Saturday, January 1, 2022

CRUISE INTO TERROR (1978) Movie Review

Cruise into Terror (1978) d. Bruce Kessler (USA) (100 min)

This Aaron Spelling-produced made-for-TV movie has all the earmarks of the medium: an ensemble of lower-wattage “stars” happy to make a buck, slimmed-down production values, some not-so-special effects, and an entertainingly outlandish script allowing for squabbling, snogging, and the occasional shock.

In this case, screenwriter Michael Braverman, who would enjoy more success as a producer on Quincy, M.E. and Chicago Hope, whips up a fanciful tale of a beleaguered cargo ship’s captain (Hugh O’Brien) being forced to take on the overflow from a luxury cruise to Cozumel, Mexico. His passengers include a minister (John Forsythe) and his sex-starved bride (Lee Meriwether), a corporate businessman (Christopher George) and his sex-starved bride (Lynda Day George), a sex-starved divorcee (Stella Stevens), a couple of sex-starved eligible young ladies (Hilary Thompson and Jo Ann Harris) with eyes for the long-haired ship’s first mate (Dirk Benedict), and a crusty asexual archaeologist (Ray Milland).

It is Milland’s character who drives the plot, being that he has finally discovered the final resting place of an Egyptian sarcophagus somewheres down Mexico way. Wait, what? What is an Egyptian tomb doing in Mexico, you might ask? Well, according to Braverman, the tomb contains none other than the son of Satan, and he’s been waiting a loooooooooong time to be released. (I love the idea of some enterprising Egyptians squirreling the coffin away and stashing it halfway around the globe, thinking, “Ha! No one will think to look for it here.”) Well, further complicating affairs is the fact that Forsythe’s man of God has divined from his Scripture reading that one of the passenger is not what he or she might seem, but rather an Agent of the Antichrist (which is a good band name, by the way) sent to assist in the bloodstained resurrection of His Unholiness.

All told, not a lot actually happens in the ways of thrills and chills, with much of the running time being taken up with domestic drama and chaste flirting, but it’s fun to watch this cast of well-seasoned veterans decked out in prime '70s apparel trading barbs through pursed lips and clenched jaws. The Georges are always fun to watch, with Chris munching his cigar whilst scheming to lay hands on the historical artifact for financial gain and Lynda constantly trying to divert his attentions with her endless parade of evening gowns. (Honestly, she has more wardrobe options than Mrs. Howell from Gilligan’s Island.)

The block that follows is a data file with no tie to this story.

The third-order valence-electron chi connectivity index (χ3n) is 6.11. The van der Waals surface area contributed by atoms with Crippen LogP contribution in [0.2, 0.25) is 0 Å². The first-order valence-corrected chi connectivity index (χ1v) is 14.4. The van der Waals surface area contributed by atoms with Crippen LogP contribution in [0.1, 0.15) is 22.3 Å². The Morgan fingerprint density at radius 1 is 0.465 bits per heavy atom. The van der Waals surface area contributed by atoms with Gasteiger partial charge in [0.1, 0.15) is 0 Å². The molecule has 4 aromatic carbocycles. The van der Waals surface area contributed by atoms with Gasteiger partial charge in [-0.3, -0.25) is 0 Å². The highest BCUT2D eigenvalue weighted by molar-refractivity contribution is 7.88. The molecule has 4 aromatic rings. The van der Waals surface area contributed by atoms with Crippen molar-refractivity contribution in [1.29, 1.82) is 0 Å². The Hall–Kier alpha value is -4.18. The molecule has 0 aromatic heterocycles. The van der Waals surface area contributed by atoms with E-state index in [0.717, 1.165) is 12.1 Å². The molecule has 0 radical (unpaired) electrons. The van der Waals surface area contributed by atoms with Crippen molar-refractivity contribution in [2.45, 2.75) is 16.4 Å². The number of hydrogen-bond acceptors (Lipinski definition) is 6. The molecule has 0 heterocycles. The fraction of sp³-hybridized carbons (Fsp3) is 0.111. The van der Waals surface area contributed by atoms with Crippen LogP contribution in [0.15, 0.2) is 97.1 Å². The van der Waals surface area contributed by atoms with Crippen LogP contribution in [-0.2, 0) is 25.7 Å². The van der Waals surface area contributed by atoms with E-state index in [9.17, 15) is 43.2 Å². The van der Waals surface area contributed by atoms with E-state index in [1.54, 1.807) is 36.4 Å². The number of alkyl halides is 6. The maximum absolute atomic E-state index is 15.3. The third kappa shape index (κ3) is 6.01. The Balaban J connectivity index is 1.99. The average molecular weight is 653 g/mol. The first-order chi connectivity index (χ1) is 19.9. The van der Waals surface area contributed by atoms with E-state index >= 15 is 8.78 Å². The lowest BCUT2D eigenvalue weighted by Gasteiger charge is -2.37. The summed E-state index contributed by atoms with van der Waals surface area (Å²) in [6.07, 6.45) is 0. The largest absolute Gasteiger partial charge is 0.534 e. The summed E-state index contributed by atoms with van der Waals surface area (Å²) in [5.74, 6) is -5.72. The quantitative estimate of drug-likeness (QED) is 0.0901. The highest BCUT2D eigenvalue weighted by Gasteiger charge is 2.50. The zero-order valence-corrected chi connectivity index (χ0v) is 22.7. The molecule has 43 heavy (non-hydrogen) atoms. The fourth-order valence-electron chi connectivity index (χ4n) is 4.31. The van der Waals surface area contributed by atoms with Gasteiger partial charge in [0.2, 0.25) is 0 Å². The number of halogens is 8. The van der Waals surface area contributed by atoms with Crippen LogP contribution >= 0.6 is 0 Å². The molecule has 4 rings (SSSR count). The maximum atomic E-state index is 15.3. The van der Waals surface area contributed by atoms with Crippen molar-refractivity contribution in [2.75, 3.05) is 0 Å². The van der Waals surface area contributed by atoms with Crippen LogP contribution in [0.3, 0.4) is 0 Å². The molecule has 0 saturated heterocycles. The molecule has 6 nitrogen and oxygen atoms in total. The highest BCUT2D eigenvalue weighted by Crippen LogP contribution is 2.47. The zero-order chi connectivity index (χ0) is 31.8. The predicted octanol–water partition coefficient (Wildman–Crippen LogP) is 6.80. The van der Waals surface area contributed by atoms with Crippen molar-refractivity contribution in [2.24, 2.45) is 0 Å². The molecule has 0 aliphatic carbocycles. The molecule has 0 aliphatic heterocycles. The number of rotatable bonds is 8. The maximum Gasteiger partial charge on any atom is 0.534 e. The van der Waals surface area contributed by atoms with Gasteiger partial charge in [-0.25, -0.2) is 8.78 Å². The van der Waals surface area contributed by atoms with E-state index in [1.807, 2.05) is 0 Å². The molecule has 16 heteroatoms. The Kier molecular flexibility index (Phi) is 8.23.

Meanwhile, it’s intriguing to watch former Miss America Meriwether (aka Catwoman from the 1966 big screen Batman effort) playing against type as Forsythe’s frustrated battle ax. Latter-day Milland is always a cranky and cantankerous hoot, while Benedict puts to good use the easygoing charm that would make him a TV favorite on Battlestar Galactica and The A-Team. I wasn’t that familiar with O’Brian by name and wondered how he landed the lead role of our steadfast captain; turns out he played the title role in 226 episodes of The Life and Legend of Wyatt Earp in the 1950s, which earned him enough credit to keep steadily working throughout the rest of his six-decade career.

Cruise into Terror is an adequate time-waster, running on the twin engines of suspense (who is the killer, er, werewolf, er, Satanist among us) and cheesy effects (watching our sinister mini-coffin actually pulsing whenever dark forces are at play is quite amusing), and probably best enjoyed among other Turkey-lovers.

Trivia: Director Kessler is none other than the man behind the camera of the 1971 Andrew Prine (oc)cult classic, Simon, King of the Witches!


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